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    It was not observed at 2 places. Just 1. The inference was that it traveled through both slits. This does not relate to the OP's comment that the doubli slit was "solved" somehow by considering it as a wave in 2 places. The mystery is how a wave in different spots collapses to be in just one.
     
  11. May 25, 2010 #10
    In the book I am reading it states " We fired an atom one at a time. The atom acted differently and our detectors picked up the data that the atom went through both slits at once." (Jim Al-Khalili 14) What a mystery this is.
     
  12. May 25, 2010 #11

    DrChinese

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    This is a curious statement.
     
  13. May 25, 2010 #12
    In order to be detected it must have some momentum, and in order to define momentum you must have 2 locations to take the difference of. So I guess that is a true statement.
     
  14. May 25, 2010 #13
    Quoted out of context it is. Reading further, I was trying to show that the only rigorously mathematical concept of location is that of the geometric point. Since a point occupies precisely no part of any spatial volume, it cannot be said to have anything to do with the phenomena of our universe. If we think of the smallest of spaces as necessarily being "more than" a single location (or even an infinity of them: 0+0+0...=0), then the curiosity factor of the statement will hopefully be minimized.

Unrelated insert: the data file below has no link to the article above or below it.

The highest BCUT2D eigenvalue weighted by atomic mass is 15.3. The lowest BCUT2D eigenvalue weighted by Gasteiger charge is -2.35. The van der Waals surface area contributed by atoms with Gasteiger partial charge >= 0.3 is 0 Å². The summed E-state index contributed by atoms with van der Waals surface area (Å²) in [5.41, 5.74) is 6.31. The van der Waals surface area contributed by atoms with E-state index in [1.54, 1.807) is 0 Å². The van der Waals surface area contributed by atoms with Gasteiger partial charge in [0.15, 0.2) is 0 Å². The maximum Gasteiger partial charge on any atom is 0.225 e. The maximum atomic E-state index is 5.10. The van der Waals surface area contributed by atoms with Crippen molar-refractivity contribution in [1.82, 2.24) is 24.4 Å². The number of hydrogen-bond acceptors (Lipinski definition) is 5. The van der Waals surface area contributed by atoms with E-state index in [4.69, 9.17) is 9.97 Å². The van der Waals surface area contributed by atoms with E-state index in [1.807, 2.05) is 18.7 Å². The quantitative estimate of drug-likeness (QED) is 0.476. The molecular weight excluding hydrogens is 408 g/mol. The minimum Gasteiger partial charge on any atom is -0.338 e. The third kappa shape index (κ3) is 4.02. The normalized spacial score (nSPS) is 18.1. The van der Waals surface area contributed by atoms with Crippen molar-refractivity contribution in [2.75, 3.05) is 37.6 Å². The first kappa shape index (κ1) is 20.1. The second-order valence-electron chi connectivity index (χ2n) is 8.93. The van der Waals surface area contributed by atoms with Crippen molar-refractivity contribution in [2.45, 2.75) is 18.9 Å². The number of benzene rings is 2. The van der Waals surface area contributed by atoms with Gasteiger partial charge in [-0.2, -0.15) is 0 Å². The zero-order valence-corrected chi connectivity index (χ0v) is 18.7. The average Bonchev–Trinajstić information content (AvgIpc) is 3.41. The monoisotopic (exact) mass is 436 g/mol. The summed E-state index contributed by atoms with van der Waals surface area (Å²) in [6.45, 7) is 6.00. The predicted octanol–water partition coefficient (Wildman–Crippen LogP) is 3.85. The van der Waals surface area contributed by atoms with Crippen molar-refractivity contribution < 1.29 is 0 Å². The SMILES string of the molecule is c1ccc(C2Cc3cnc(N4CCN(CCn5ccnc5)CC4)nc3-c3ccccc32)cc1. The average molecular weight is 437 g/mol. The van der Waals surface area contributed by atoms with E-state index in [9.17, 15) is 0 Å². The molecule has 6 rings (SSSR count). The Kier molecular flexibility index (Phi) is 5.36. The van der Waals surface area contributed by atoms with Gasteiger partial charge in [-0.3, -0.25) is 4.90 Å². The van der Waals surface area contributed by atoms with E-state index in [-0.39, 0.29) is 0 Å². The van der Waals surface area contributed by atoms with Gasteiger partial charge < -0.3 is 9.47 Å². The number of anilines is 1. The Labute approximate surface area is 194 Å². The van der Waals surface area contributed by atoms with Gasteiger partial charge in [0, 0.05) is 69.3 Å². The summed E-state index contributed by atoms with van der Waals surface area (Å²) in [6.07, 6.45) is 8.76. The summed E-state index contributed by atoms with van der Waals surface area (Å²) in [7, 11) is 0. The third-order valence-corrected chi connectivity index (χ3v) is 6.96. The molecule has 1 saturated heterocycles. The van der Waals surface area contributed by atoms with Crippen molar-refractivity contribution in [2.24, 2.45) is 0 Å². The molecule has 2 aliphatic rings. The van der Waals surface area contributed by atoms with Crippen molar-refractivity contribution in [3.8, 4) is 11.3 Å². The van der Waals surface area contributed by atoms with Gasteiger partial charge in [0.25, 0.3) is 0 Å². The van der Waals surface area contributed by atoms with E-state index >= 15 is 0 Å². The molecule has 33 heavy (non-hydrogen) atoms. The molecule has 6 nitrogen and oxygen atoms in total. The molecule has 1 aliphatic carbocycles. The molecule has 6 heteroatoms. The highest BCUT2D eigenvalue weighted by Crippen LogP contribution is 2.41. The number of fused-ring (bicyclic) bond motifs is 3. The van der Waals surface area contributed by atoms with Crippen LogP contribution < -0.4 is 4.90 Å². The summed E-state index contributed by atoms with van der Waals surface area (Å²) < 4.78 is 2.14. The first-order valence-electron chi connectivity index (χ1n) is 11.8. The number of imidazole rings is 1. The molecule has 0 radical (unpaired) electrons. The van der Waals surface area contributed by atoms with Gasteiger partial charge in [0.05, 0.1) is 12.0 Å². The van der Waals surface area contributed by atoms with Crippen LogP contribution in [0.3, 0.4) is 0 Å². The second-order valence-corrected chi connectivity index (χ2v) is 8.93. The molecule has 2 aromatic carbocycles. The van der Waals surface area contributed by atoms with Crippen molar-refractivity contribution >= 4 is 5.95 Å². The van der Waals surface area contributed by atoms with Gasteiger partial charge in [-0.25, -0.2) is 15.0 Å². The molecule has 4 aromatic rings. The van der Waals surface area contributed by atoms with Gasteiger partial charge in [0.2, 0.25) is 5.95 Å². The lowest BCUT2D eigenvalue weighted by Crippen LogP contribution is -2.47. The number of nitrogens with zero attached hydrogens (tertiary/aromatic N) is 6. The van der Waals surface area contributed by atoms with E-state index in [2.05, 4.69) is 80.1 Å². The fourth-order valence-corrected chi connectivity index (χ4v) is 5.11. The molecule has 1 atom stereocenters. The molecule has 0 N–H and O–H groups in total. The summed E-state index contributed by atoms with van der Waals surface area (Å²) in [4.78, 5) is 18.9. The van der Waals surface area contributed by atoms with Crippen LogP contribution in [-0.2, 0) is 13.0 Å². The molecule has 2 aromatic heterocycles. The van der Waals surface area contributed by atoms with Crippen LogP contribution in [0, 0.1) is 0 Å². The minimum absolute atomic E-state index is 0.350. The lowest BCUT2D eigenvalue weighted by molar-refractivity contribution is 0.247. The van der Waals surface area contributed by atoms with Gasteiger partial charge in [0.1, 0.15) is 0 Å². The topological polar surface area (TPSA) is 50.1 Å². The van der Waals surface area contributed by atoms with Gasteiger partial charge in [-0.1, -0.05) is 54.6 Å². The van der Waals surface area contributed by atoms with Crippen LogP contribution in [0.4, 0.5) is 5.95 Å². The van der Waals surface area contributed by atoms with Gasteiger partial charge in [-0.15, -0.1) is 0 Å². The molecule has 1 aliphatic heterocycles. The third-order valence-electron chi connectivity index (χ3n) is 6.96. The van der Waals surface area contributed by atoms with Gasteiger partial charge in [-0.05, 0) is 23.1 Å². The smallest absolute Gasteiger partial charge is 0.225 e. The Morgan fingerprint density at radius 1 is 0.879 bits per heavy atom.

15. May 26, 2010 #14

    Doc Al

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    You seem to be saying, to use an analogy with baseballs: Since a baseball, to exist, must occupy space, it must of necessity be in more than one place at the same time. (Or at least parts of it must occupy different points of space.)

    I don't see the relevance of this to the double slit experiment, where the analogy would be closer to the baseball being at first base and at third base at the same time.
     
  16. May 26, 2010 #15

    DrChinese

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    I guess that makes sense. That an infinitely precise point location means not observable, and is therefore all objects must exhibit some size; and therefore occupy 2 points.
     
  17. May 26, 2010 #16
  18. May 26, 2010 #17

    DrChinese

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    If an atom could be considered a point particle, then yes. But it can't, that is what the experiment proves. As it is acting as a wave, instead of a particle, it exhibits interference effects. Particles don't do that.
     
  19. May 26, 2010 #18
    Right, that is the question is how did matter have a wave function that allowed it to be in two places at once. What is your thinking on this subject?
     
  20. May 26, 2010 #19

    Doc Al

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    A wavefunction going through both slits is not quite the same thing as a particle going through both slits. Often the latter statement is made as an interpretation of the formalism, but it is not demanded. We never detect a particle being in two places.
     
  21. May 26, 2010 #20
    My attempt was to remove the need for the word particle by describing a wave that can only be detected in one place. Is it not possible?